IN February of 2001, Alan Greenspan, then still the chairman of the Federal Reserve, and still called the “Maestro”, testified to the Senate Budget Committee. The committee wanted to get started on the tax cuts George W. Bush had promised during his campaign. Mr Greenspan gave them his qualified blessing, with an argument that now sounds incredible: he was worried that America would pay down its debt too soon.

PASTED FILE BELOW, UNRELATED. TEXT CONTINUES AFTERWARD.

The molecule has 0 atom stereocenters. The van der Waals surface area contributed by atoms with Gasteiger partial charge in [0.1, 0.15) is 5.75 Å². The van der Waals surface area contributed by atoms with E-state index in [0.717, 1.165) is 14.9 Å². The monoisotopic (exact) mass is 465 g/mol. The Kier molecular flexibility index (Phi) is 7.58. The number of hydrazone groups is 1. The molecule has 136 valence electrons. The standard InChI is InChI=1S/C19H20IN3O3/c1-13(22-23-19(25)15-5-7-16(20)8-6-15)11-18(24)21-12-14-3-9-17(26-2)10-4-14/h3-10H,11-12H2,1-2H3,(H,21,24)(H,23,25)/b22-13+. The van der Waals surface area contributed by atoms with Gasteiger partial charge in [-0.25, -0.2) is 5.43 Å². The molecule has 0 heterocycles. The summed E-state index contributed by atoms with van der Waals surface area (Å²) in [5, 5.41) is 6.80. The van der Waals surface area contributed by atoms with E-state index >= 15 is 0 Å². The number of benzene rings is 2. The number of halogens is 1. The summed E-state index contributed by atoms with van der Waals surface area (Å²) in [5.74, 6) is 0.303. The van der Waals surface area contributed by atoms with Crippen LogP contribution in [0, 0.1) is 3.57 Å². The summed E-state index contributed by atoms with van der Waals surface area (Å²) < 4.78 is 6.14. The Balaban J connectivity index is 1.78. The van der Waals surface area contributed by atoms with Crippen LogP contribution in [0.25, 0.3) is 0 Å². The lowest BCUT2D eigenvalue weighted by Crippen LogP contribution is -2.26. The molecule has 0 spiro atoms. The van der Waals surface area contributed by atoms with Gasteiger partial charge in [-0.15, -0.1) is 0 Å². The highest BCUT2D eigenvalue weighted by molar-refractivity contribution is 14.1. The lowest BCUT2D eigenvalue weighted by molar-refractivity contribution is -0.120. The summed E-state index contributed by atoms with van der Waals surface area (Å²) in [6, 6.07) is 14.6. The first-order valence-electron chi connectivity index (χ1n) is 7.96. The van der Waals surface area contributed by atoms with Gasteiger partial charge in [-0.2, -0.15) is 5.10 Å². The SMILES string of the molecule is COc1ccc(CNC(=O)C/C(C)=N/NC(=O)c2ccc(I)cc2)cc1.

That week the Clinton administration’s Office of Management and Budget had released its final ten-year budget projections. Firms had just completed several years of capital investments in desktop computers, and workers had become more productive. This had increased corporate revenue, and consequently taxes paid to the government. A long bull market in stocks meant that the Treasury was taking in more in capital gains taxes, too. “The experience of the last five to seven years,” said Mr Greenspan, “has truly been without precedent.” The Clinton administration had apparently left Washington with a gift. The...Continue reading
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